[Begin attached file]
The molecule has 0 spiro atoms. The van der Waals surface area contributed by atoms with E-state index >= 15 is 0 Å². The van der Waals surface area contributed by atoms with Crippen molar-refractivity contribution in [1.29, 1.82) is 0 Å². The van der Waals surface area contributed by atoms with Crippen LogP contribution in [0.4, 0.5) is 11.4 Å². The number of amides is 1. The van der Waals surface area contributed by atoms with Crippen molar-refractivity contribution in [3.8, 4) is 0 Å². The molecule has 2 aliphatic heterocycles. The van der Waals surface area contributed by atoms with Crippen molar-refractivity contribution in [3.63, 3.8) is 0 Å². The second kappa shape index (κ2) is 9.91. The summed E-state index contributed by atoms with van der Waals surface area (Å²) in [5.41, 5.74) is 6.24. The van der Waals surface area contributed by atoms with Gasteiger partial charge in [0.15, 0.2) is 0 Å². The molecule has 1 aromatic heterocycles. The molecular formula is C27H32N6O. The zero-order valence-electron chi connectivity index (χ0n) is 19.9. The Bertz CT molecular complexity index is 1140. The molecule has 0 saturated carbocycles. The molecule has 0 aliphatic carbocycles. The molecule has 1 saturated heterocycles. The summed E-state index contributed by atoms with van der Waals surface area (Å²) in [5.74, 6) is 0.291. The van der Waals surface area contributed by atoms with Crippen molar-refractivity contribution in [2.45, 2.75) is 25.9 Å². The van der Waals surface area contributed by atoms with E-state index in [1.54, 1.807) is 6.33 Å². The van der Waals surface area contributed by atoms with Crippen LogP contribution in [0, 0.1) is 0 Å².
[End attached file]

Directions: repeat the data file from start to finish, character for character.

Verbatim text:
The molecule has 0 spiro atoms. The van der Waals surface area contributed by atoms with E-state index >= 15 is 0 Å². The van der Waals surface area contributed by atoms with Crippen molar-refractivity contribution in [1.29, 1.82) is 0 Å². The van der Waals surface area contributed by atoms with Crippen LogP contribution in [0.4, 0.5) is 11.4 Å². The number of amides is 1. The van der Waals surface area contributed by atoms with Crippen molar-refractivity contribution in [3.8, 4) is 0 Å². The molecule has 2 aliphatic heterocycles. The van der Waals surface area contributed by atoms with Crippen molar-refractivity contribution in [3.63, 3.8) is 0 Å². The second kappa shape index (κ2) is 9.91. The summed E-state index contributed by atoms with van der Waals surface area (Å²) in [5.41, 5.74) is 6.24. The van der Waals surface area contributed by atoms with Gasteiger partial charge in [0.15, 0.2) is 0 Å². The molecule has 1 aromatic heterocycles. The molecular formula is C27H32N6O. The zero-order valence-electron chi connectivity index (χ0n) is 19.9. The Bertz CT molecular complexity index is 1140. The molecule has 0 saturated carbocycles. The molecule has 0 aliphatic carbocycles. The molecule has 1 saturated heterocycles. The summed E-state index contributed by atoms with van der Waals surface area (Å²) in [5.74, 6) is 0.291. The van der Waals surface area contributed by atoms with Crippen molar-refractivity contribution in [2.45, 2.75) is 25.9 Å². The van der Waals surface area contributed by atoms with E-state index in [1.54, 1.807) is 6.33 Å². The van der Waals surface area contributed by atoms with Crippen LogP contribution in [0, 0.1) is 0 Å².